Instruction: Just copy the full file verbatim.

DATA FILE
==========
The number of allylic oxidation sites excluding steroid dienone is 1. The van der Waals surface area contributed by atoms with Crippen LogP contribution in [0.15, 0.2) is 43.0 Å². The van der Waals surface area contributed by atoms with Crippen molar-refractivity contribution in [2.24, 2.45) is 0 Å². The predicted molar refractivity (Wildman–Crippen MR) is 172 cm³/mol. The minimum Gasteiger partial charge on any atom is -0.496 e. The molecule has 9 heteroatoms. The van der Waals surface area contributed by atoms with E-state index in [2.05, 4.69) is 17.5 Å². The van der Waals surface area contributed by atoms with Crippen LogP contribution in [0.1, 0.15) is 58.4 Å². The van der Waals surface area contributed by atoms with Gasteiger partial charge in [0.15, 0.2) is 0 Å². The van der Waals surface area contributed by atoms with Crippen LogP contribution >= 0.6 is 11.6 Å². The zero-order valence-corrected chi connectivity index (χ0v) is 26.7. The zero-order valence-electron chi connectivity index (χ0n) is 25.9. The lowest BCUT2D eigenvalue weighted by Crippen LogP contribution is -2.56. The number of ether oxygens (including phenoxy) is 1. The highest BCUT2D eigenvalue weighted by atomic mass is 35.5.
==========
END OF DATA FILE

The number of allylic oxidation sites excluding steroid dienone is 1. The van der Waals surface area contributed by atoms with Crippen LogP contribution in [0.15, 0.2) is 43.0 Å². The van der Waals surface area contributed by atoms with Crippen molar-refractivity contribution in [2.24, 2.45) is 0 Å². The predicted molar refractivity (Wildman–Crippen MR) is 172 cm³/mol. The minimum Gasteiger partial charge on any atom is -0.496 e. The molecule has 9 heteroatoms. The van der Waals surface area contributed by atoms with E-state index in [2.05, 4.69) is 17.5 Å². The van der Waals surface area contributed by atoms with Crippen LogP contribution in [0.1, 0.15) is 58.4 Å². The van der Waals surface area contributed by atoms with Gasteiger partial charge in [0.15, 0.2) is 0 Å². The van der Waals surface area contributed by atoms with Crippen LogP contribution >= 0.6 is 11.6 Å². The zero-order valence-corrected chi connectivity index (χ0v) is 26.7. The zero-order valence-electron chi connectivity index (χ0n) is 25.9. The lowest BCUT2D eigenvalue weighted by Crippen LogP contribution is -2.56. The number of ether oxygens (including phenoxy) is 1. The highest BCUT2D eigenvalue weighted by atomic mass is 35.5.